"I found this chrysalis when I got here. And I've been observing it ever since. See, it's transparent. It means it should emerge soon." He pointed at the cocoon. Marinette's cheek bumped against his as she tried to see where he was looking.
"It's pretty," she murmured in awe. Félix bit the inside of his cheek to stop himself from agreeing.
As if on cue, the chrysalis swayed a little. The two children held their breaths. Marinette leaned forward to see it better. Félix grabbed her by the shoulder to stop her from toppling over.
The firm squeeze snapped Marinette out of her daze. She turned her head just the tiniest bit so she could apologize for causing him trouble.
Her heart wasn’t prepared to see him lost in his own world, cheeks pink and eyes sparkling as he rambled on. It filled her with excitement and she couldn’t keep a grin off her face.
“When the butterfly emerges, its wings are wet and wrinkled,” he told her. “It expands them, so it’s able to fly as soon as they’re dry. The colors and patterns come from layers of tiny scales. Like fish, except the scales are more like hairs on butterflies.”
“That’s so cool,” she whispered, eyes glued to the boy, the butterfly long forgotten.
“Come on, you’re missing all the action!” He didn’t mean for it to come out as a whine, but Marinette scrunched up her nose and turned her face towards the chrysalis. The white-winged insect was halfway done with its escape. It clung to the cocoon with his legs, courageously exposing itself to the whole wide world.
Marinette wished she could be as brave as the butterfly.
Félix reached out a hand towards the butterfly and for a moment, Marinette thought he was going to capture it. She opened her mouth to protest, expressing her conviction that all living creatures should be free, but closed it when she realized he was chasing away a small lizard, who was approaching the insect with the clear intention of making a lunch out of it.
“Look, it’s taking flight!” Marinette’s voice got louder with her excitement. Félix’s head snapped back to the butterfly, ready to argue that it was too soon. That they hadn’t even seen the butterfly dispose of meconium. But she was right.
The butterfly’s wings fluttered. It took off, heading straight towards them. Marinette squealed and tried to get out of its way. In her hurry, she dropped the box of macarons. The insect landed on it.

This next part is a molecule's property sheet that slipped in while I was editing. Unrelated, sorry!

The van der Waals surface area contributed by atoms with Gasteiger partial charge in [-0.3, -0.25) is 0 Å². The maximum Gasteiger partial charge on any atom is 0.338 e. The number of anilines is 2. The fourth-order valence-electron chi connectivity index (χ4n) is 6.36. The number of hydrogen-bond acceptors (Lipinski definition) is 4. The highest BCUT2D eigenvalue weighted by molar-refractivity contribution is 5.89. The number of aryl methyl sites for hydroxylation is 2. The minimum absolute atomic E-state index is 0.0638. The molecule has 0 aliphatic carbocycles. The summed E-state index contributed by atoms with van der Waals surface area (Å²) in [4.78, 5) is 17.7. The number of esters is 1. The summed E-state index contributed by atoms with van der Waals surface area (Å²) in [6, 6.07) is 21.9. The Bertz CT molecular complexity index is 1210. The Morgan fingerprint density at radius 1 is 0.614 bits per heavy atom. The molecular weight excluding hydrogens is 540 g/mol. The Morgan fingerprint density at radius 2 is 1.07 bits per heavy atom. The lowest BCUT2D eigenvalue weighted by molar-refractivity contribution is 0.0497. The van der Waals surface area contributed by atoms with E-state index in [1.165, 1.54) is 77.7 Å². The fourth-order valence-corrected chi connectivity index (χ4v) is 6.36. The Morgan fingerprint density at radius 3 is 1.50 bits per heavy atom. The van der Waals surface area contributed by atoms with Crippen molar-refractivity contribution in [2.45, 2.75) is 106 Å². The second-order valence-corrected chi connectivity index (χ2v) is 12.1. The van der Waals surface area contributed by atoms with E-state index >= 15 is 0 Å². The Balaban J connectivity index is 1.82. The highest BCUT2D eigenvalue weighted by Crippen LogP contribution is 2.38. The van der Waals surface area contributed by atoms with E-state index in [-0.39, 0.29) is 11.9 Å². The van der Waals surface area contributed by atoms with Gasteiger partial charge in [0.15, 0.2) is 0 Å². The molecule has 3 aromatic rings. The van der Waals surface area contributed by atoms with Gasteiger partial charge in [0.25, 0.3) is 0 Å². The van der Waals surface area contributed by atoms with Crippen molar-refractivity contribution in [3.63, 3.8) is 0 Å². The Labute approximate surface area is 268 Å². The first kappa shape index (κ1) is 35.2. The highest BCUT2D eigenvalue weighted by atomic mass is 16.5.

Then Marinette remembered to check the watch on her wrist. It was quarter to four. She’d told her parents she’d be back by three.
“I have to go!” She scrambled to gather her things. “Mom’s going to be so pissed! You can have the macarons!”
Félix picked the box up, watching her run off. He was a little sad to watch her go. It had been nice to spend time with someone who didn’t make fun of his hobbies.
By the time school started, Marinette had made many new friends, but her paths with Félix hadn’t crossed again. For days, she had daydreamed about him coming to the bakery with more interesting facts. She had even used beads and wire to make a small butterfly that she wanted to gift him as a symbol of their new friendship.
She was slowly coming to terms with the idea that perhaps their friendship was as short-lived as a mayfly.
“And this is Adrien,” she heard Alya, her new friend, introduce another one of their classmates. Marinette looked up and her heart picked up the pace before she realized it wasn’t the boy she had been hoping to find. “Be careful you don’t confuse him with his older brother. Félix is a nightmare compared to our sunshine boy. Adrien, this is Marinette.”
“Fé’s not that bad once you get to know him,” Adrien grinned. “The other day, he even came home with a pink box of macarons, saying that a friend gave it to him. And he wouldn’t share. He doesn’t even like sweets, you know!”
Marinette’s heart sparkled. Her brain kickstarted. It was time to make another plan.